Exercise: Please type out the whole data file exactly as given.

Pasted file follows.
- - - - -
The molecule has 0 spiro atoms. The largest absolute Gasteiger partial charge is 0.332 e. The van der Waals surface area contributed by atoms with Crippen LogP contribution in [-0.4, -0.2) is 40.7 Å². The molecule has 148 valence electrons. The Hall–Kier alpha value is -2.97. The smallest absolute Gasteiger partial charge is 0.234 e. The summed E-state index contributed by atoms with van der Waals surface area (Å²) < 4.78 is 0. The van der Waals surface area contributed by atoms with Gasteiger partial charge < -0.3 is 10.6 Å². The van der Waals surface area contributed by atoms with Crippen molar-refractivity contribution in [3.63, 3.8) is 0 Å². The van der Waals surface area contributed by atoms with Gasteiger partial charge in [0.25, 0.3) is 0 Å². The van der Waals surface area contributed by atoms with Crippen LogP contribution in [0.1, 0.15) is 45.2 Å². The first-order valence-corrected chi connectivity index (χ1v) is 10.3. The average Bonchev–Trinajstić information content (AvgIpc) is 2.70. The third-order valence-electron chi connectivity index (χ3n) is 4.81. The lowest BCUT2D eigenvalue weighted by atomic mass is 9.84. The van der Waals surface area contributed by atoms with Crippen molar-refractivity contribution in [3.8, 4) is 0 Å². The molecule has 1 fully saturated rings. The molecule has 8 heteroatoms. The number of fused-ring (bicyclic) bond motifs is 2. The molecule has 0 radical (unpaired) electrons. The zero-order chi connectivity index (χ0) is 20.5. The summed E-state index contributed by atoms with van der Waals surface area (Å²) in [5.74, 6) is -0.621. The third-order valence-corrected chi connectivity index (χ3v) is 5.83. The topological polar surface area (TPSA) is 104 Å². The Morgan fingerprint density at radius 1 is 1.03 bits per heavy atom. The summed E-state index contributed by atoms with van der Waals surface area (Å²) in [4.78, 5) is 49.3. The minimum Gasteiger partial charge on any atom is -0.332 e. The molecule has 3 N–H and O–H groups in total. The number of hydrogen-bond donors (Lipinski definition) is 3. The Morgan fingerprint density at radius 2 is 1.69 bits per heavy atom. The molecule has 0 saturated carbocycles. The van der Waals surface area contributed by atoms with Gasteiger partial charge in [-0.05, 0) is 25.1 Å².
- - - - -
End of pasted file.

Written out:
The molecule has 0 spiro atoms. The largest absolute Gasteiger partial charge is 0.332 e. The van der Waals surface area contributed by atoms with Crippen LogP contribution in [-0.4, -0.2) is 40.7 Å². The molecule has 148 valence electrons. The Hall–Kier alpha value is -2.97. The smallest absolute Gasteiger partial charge is 0.234 e. The summed E-state index contributed by atoms with van der Waals surface area (Å²) < 4.78 is 0. The van der Waals surface area contributed by atoms with Gasteiger partial charge < -0.3 is 10.6 Å². The van der Waals surface area contributed by atoms with Crippen molar-refractivity contribution in [3.63, 3.8) is 0 Å². The van der Waals surface area contributed by atoms with Gasteiger partial charge in [0.25, 0.3) is 0 Å². The van der Waals surface area contributed by atoms with Crippen LogP contribution in [0.1, 0.15) is 45.2 Å². The first-order valence-corrected chi connectivity index (χ1v) is 10.3. The average Bonchev–Trinajstić information content (AvgIpc) is 2.70. The third-order valence-electron chi connectivity index (χ3n) is 4.81. The lowest BCUT2D eigenvalue weighted by atomic mass is 9.84. The van der Waals surface area contributed by atoms with Crippen molar-refractivity contribution in [3.8, 4) is 0 Å². The molecule has 1 fully saturated rings. The molecule has 8 heteroatoms. The number of fused-ring (bicyclic) bond motifs is 2. The molecule has 0 radical (unpaired) electrons. The zero-order chi connectivity index (χ0) is 20.5. The summed E-state index contributed by atoms with van der Waals surface area (Å²) in [5.74, 6) is -0.621. The third-order valence-corrected chi connectivity index (χ3v) is 5.83. The topological polar surface area (TPSA) is 104 Å². The Morgan fingerprint density at radius 1 is 1.03 bits per heavy atom. The summed E-state index contributed by atoms with van der Waals surface area (Å²) in [4.78, 5) is 49.3. The minimum Gasteiger partial charge on any atom is -0.332 e. The molecule has 3 N–H and O–H groups in total. The number of hydrogen-bond donors (Lipinski definition) is 3. The Morgan fingerprint density at radius 2 is 1.69 bits per heavy atom. The molecule has 0 saturated carbocycles. The van der Waals surface area contributed by atoms with Gasteiger partial charge in [-0.05, 0) is 25.1 Å².